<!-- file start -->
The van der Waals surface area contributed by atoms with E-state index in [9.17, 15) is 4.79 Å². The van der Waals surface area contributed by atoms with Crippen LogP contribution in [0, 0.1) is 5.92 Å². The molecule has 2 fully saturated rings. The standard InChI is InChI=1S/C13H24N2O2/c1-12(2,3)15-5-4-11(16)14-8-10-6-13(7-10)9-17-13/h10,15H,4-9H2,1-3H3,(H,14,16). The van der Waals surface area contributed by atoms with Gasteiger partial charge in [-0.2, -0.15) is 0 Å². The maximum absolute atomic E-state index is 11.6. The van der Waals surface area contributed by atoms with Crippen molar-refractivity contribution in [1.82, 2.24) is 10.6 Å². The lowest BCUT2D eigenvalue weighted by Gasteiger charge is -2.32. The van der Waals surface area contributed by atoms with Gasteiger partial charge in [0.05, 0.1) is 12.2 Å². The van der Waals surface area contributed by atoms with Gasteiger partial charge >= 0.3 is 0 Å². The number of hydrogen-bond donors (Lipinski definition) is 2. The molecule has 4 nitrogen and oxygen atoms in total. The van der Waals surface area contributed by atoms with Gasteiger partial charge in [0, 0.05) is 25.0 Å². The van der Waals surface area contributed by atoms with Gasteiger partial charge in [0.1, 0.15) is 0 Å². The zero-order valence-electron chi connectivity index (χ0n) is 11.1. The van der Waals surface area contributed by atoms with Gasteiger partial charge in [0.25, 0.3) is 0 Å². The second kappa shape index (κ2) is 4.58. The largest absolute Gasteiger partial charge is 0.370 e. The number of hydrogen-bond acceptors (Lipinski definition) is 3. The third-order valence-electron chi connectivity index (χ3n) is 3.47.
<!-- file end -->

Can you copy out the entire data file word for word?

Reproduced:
The van der Waals surface area contributed by atoms with E-state index in [9.17, 15) is 4.79 Å². The van der Waals surface area contributed by atoms with Crippen LogP contribution in [0, 0.1) is 5.92 Å². The molecule has 2 fully saturated rings. The standard InChI is InChI=1S/C13H24N2O2/c1-12(2,3)15-5-4-11(16)14-8-10-6-13(7-10)9-17-13/h10,15H,4-9H2,1-3H3,(H,14,16). The van der Waals surface area contributed by atoms with Gasteiger partial charge in [-0.2, -0.15) is 0 Å². The maximum absolute atomic E-state index is 11.6. The van der Waals surface area contributed by atoms with Crippen molar-refractivity contribution in [1.82, 2.24) is 10.6 Å². The lowest BCUT2D eigenvalue weighted by Gasteiger charge is -2.32. The van der Waals surface area contributed by atoms with Gasteiger partial charge in [0.05, 0.1) is 12.2 Å². The van der Waals surface area contributed by atoms with Gasteiger partial charge >= 0.3 is 0 Å². The number of hydrogen-bond donors (Lipinski definition) is 2. The molecule has 4 nitrogen and oxygen atoms in total. The van der Waals surface area contributed by atoms with Gasteiger partial charge in [0, 0.05) is 25.0 Å². The van der Waals surface area contributed by atoms with Gasteiger partial charge in [0.1, 0.15) is 0 Å². The zero-order valence-electron chi connectivity index (χ0n) is 11.1. The van der Waals surface area contributed by atoms with Gasteiger partial charge in [0.25, 0.3) is 0 Å². The second kappa shape index (κ2) is 4.58. The largest absolute Gasteiger partial charge is 0.370 e. The number of hydrogen-bond acceptors (Lipinski definition) is 3. The third-order valence-electron chi connectivity index (χ3n) is 3.47.